The internet theorist Doc Searls calls this “adtech”, emphasizing that it is a form of direct marketing or spamming. The rise of fake news is driven in part by organizations seeking revenues or political influence by creating sensational and misleading stories packaged for highly polarized audiences. Producers of this content benefit from a system already designed to segment and mobilize audiences for commercial ends. That system includes the monitoring of consumer habits, targeted advertising, direct marketing and the creation of editorial products appealing to specific consumer segments. These forces coalesce in a dance of editorial and advertising incentives that leads to further polarization and segmentation.
The next approach — that we fix ourselves — relies on the Victorian idea that our media systems would work if only people behaved in ways expected of them by the builders of systems. Media literacy campaigns, public education, fact-checking, calling out and shaming tactics, media diets, whitelists of approved media: these solutions require that we blame ourselves for failing to curb our appetites. It is not wrong to suggest that we are susceptible to the allure of the media’s endorphin-injection strategy to hook us on the sensational and trivial, or that education is important for a healthy civics. To focus blame primarily on individuals, however, is victim-blaming of a sort.
The third approach—devoting more resources to better journalism, is an example of the journalism community jumping on the current moment to reassert their expertise and value. While a more proactive, better-resourced media is definitely vital for the long-term health of our civic life, conversations about journalism need to start with the trust deficit many journalistic outfits have accumulated over the past decades. That deficit exists precisely because of ever-more sensational and facile reporting, news as entertainment, and the corporate drive to maximize profits over the interests of audiences and readers.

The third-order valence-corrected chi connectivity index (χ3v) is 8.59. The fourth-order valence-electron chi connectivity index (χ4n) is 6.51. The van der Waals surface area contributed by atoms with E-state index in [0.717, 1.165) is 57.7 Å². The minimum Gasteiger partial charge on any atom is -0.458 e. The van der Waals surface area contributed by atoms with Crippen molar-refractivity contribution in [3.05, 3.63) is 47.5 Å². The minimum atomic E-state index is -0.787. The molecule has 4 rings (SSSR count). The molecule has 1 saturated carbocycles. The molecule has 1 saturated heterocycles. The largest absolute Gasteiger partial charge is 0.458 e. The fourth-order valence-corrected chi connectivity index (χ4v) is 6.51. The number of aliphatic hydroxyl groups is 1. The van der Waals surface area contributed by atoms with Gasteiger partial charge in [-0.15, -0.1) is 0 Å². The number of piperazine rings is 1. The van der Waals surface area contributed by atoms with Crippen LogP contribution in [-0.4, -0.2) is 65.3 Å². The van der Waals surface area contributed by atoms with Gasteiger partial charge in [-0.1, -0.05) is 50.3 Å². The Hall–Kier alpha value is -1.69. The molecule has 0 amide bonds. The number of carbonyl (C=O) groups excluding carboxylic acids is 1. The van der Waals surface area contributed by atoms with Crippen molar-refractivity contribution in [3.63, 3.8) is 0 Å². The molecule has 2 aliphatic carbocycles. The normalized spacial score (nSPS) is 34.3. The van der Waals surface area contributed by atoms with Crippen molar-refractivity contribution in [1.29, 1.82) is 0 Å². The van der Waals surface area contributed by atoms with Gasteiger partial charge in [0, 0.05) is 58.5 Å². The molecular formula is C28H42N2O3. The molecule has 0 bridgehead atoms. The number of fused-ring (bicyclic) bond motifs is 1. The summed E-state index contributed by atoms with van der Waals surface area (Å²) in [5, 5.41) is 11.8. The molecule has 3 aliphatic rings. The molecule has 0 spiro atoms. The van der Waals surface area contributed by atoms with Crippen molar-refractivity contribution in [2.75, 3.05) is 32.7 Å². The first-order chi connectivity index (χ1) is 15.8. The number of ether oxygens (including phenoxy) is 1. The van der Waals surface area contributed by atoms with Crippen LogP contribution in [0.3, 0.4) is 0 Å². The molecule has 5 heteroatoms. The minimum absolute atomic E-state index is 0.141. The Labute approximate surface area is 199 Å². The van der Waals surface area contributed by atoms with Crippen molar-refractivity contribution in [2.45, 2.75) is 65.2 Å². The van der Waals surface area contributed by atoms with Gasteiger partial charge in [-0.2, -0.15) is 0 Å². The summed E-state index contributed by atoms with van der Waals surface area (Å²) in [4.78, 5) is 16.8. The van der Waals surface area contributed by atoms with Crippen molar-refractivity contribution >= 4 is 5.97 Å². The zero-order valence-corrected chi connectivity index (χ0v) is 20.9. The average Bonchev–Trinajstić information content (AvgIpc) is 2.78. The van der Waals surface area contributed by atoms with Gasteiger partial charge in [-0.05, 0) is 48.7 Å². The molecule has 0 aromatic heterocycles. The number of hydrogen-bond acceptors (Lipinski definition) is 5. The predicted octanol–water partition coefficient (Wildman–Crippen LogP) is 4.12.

Given that the business model of the liberal, capitalist media is primarily to sell eyeballs to advertisers, they should not be surprised to find those of us being sold becoming wise to the approach. And while efforts to strengthen journalism and public trust in the media are important and much-needed, they will not make fake news go away.
The technological and the human-based approaches to controlling inaccurate online speech proposed to date for the most part do not address the underlying social, political, or communal causes of hateful or false expression. Instead, they seek to restrict behaviors and control effects, and they rely on the good offices of our technology intermediaries for that service. They do not ask us to look more closely at the social and political construction of our communities. They do not examine and propose solutions to address hate, discrimination, and bias in our societies, in issues such as income disparity, urban planning, educational opportunity, or, in fact, our structures of governance.